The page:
If Oak Bay can Approve Secondary Suites in All Homes, What’s Up With Salt Spring?

Hoity toity Oak Bay has just legalized secondary suites in ALL homes in their well manicured, upper class, municipality.

After eight-year process, Oak Bay council votes to allow secondary suites….The district had been one of the last local municipalities without a secondary suites bylaw. But as of last Tuesday, the suites are permitted in all single-family lots as long as the suite meets the regulations and requirements outlined here. Homeowners will be required to reside in the principal home and must provide an outdoor, labelled, energized outlet capable of providing at least 110V charging for an electric vehicle, scooter, or bike. If not, the homeowner must provide a parking space.

Council adopted the policy after a public hearing this month, and after eight years of public consultation and research. The 2014 Official Community Plan process conducted a community survey that found 78% of Oak Bay residents supported secondary suites, and a specific secondary suites study was launched in 2018.

This legalization is mainly about addressing the estimated 500 to 750 “unregulated” secondary suites that the district already has. The UVic Students’ Society argued to council in June that without this bylaw many of those suites’ tenants—especially young newcomers—will continue to be mistreated. Meanwhile, Mayor Kevin Murdoch said at that time that the district’s infill housing strategy, not its secondary suites bylaw, would be what would increase local housing supply. Capital Daily, September 24, 2022

And now, the only real, regulatory requirement is a building permit, issued by their muncipal building inspection department.

Given the CRD’s Building Inspection department issues building permits on Salt Spring, a simple, similar change in our Land Use Bylaw, would mean an owner on Salt Spring could just apply for a Building Permit without having to jump through any Islands Trust hoops.

Secondary suites in pilot areas on Salt Spring were legalized 9 years ago (2013). Since then, it is my understanding fewer than 5 owners have applied for a secondary suite permit.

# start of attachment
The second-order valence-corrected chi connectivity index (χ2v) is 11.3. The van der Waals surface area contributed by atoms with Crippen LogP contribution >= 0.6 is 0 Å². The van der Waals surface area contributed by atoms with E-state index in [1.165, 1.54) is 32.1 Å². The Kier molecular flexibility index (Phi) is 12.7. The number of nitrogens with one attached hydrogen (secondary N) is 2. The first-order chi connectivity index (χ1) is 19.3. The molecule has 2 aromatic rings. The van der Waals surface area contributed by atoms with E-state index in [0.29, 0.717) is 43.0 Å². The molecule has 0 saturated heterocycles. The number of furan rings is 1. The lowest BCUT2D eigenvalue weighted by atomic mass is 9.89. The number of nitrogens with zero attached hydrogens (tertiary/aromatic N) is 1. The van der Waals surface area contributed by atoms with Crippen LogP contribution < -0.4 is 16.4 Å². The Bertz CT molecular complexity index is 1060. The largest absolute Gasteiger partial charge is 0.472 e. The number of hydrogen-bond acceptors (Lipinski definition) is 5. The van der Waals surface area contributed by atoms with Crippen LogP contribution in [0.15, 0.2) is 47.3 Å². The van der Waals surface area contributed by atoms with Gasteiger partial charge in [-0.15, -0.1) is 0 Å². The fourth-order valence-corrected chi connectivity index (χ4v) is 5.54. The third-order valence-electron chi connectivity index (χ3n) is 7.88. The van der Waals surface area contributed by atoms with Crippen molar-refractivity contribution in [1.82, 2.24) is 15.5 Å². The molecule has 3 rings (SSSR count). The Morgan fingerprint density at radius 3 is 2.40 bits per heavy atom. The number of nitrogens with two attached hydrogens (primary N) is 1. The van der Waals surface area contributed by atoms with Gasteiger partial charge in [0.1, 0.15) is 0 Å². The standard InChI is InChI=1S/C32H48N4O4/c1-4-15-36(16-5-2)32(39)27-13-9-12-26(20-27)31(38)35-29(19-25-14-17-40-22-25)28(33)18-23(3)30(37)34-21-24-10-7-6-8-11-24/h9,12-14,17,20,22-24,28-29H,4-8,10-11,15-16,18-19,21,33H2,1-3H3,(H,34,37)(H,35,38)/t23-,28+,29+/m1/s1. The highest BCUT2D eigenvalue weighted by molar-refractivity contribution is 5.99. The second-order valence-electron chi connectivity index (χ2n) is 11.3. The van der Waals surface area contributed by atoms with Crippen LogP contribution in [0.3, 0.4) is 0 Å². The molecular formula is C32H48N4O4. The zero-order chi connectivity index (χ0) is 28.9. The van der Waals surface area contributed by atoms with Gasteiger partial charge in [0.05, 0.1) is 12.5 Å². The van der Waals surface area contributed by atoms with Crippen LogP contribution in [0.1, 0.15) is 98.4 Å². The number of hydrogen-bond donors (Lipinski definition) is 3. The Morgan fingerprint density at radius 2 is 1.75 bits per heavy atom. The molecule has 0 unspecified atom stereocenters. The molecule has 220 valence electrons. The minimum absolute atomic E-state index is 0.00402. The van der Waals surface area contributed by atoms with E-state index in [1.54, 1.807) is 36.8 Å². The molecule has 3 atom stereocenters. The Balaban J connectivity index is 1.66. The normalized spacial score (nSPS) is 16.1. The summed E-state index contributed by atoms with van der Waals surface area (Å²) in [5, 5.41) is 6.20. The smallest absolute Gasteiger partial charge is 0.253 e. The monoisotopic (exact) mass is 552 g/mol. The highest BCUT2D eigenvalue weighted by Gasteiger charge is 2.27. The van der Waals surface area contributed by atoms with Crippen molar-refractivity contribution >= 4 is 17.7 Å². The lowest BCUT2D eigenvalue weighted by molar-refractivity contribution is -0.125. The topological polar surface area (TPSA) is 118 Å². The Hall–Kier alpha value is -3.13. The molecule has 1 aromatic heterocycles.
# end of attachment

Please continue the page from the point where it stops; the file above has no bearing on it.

Arguably, the fear that the legalization of secondary suites would create an avalanche of applications was, and still is, unfounded in reality. Recent real estate increases have also decreased the liklihood of large numbers due to the fact that new, upper middle class owners, who can afford the existing real estate prices, don’t need/want tenants living in their homes.

An amended version of the current Land Use Bylaw, which would allow ALL homes to have a secondary suite, would look something like this:

Definition – “secondary suite” means an accessory, self-contained dwelling unit, located within a building that otherwise contains a single-family dwelling, and having a lesser floor area than the principal dwelling unit.

3.16 SECONDARY SUITES

3.16.1 Secondary suites are permitted on ALL lots.

Information Note: Secondary suites require a building permit from the Capital Regional District Building Inspection Office to be fully legalized.

3.16.2 A dwelling unit is permitted to contain a secondary suite provided that:

(1) the dwelling unit or the secondary suite is occupied by the owner of the dwelling; or

(2) the dwelling unit or the secondary suite is occupied by a person other than the owner who has responsibility for managing the property, including dealing with complaints of neighbours arising from the occupancy of the property.

Information Note: Pursuant to other provisions of this Land Use Bylaw, short term vacation rentals are not permitted in residential areas.

3.16.3 There is a maximum of one secondary suite permitted per lot.

3.16.4 A secondary suite must be contained within the walls of the building that contains the principal dwelling unit.

3.16.5 The entrance to a secondary suite from the exterior of the building must be separate from the entrance to the principal dwelling unit.

3.16.6 A secondary suite must not be subdivided from the principal dwelling unit under the Land Title Act or the Strata Property Act, UNLESS THE TITLE TO THE SUITE IS COVENANTED FOR EMPLOYEE, OWNERSHIP HOUSING.

Information Note: At time of Building Permit application, the Capital Regional District requires specific amounts of potable water be demonstrated, and proof of adequate septic capacity be provided, prior to issuing approvals.

Its long past time to stop being afraid of too many suites, and start worrying about not having enough. Either way, they are a temporary fix in search of our longer term, sustainable housing solution.

If you are an employee, an employer and/or a renter, on Octoberr 15th, elect two representatives who will support much needed employee housing on the island.

If you don’t know who they are, you need to wake up now, and find out – this is YOUR community’s future that is at stake. Do your civic duty and be part of the positive change we so desperately need!



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